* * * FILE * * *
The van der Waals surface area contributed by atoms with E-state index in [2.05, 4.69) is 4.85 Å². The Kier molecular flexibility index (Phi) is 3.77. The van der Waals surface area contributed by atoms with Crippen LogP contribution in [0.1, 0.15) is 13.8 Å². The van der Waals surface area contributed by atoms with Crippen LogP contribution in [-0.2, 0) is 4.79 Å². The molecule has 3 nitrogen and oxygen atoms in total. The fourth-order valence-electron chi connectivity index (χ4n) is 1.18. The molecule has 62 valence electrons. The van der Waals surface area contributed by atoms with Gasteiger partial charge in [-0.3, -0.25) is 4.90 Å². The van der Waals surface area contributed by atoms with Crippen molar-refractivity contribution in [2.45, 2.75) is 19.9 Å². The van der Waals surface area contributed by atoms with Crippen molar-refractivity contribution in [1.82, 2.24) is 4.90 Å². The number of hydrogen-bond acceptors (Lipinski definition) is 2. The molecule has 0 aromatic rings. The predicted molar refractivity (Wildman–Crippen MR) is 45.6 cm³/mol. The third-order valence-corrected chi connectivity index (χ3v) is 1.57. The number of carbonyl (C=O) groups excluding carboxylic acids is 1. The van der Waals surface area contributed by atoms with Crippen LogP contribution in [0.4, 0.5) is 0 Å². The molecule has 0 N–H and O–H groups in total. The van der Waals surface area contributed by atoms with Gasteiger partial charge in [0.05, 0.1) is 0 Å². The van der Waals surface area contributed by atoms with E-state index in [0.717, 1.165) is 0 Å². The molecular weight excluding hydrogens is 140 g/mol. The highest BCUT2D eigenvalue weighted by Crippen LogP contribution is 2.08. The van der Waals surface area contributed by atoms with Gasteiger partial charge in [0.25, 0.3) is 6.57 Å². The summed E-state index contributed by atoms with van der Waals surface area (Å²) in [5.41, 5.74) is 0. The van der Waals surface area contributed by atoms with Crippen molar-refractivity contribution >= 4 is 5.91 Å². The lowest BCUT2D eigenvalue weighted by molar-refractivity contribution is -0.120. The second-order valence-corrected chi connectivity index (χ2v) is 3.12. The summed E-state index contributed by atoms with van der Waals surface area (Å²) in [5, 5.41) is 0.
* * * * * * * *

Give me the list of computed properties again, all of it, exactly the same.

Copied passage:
The van der Waals surface area contributed by atoms with E-state index in [2.05, 4.69) is 4.85 Å². The Kier molecular flexibility index (Phi) is 3.77. The van der Waals surface area contributed by atoms with Crippen LogP contribution in [0.1, 0.15) is 13.8 Å². The van der Waals surface area contributed by atoms with Crippen LogP contribution in [-0.2, 0) is 4.79 Å². The molecule has 3 nitrogen and oxygen atoms in total. The fourth-order valence-electron chi connectivity index (χ4n) is 1.18. The molecule has 62 valence electrons. The van der Waals surface area contributed by atoms with Gasteiger partial charge in [-0.3, -0.25) is 4.90 Å². The van der Waals surface area contributed by atoms with Crippen molar-refractivity contribution in [2.45, 2.75) is 19.9 Å². The van der Waals surface area contributed by atoms with Crippen molar-refractivity contribution in [1.82, 2.24) is 4.90 Å². The number of hydrogen-bond acceptors (Lipinski definition) is 2. The molecule has 0 aromatic rings. The predicted molar refractivity (Wildman–Crippen MR) is 45.6 cm³/mol. The third-order valence-corrected chi connectivity index (χ3v) is 1.57. The number of carbonyl (C=O) groups excluding carboxylic acids is 1. The van der Waals surface area contributed by atoms with Crippen LogP contribution in [0.4, 0.5) is 0 Å². The molecule has 0 N–H and O–H groups in total. The van der Waals surface area contributed by atoms with Gasteiger partial charge in [0.05, 0.1) is 0 Å². The van der Waals surface area contributed by atoms with E-state index in [0.717, 1.165) is 0 Å². The molecular weight excluding hydrogens is 140 g/mol. The highest BCUT2D eigenvalue weighted by Crippen LogP contribution is 2.08. The van der Waals surface area contributed by atoms with Gasteiger partial charge in [0.25, 0.3) is 6.57 Å². The summed E-state index contributed by atoms with van der Waals surface area (Å²) in [5.41, 5.74) is 0. The van der Waals surface area contributed by atoms with Crippen molar-refractivity contribution >= 4 is 5.91 Å². The lowest BCUT2D eigenvalue weighted by molar-refractivity contribution is -0.120. The second-order valence-corrected chi connectivity index (χ2v) is 3.12. The summed E-state index contributed by atoms with van der Waals surface area (Å²) in [5, 5.41) is 0.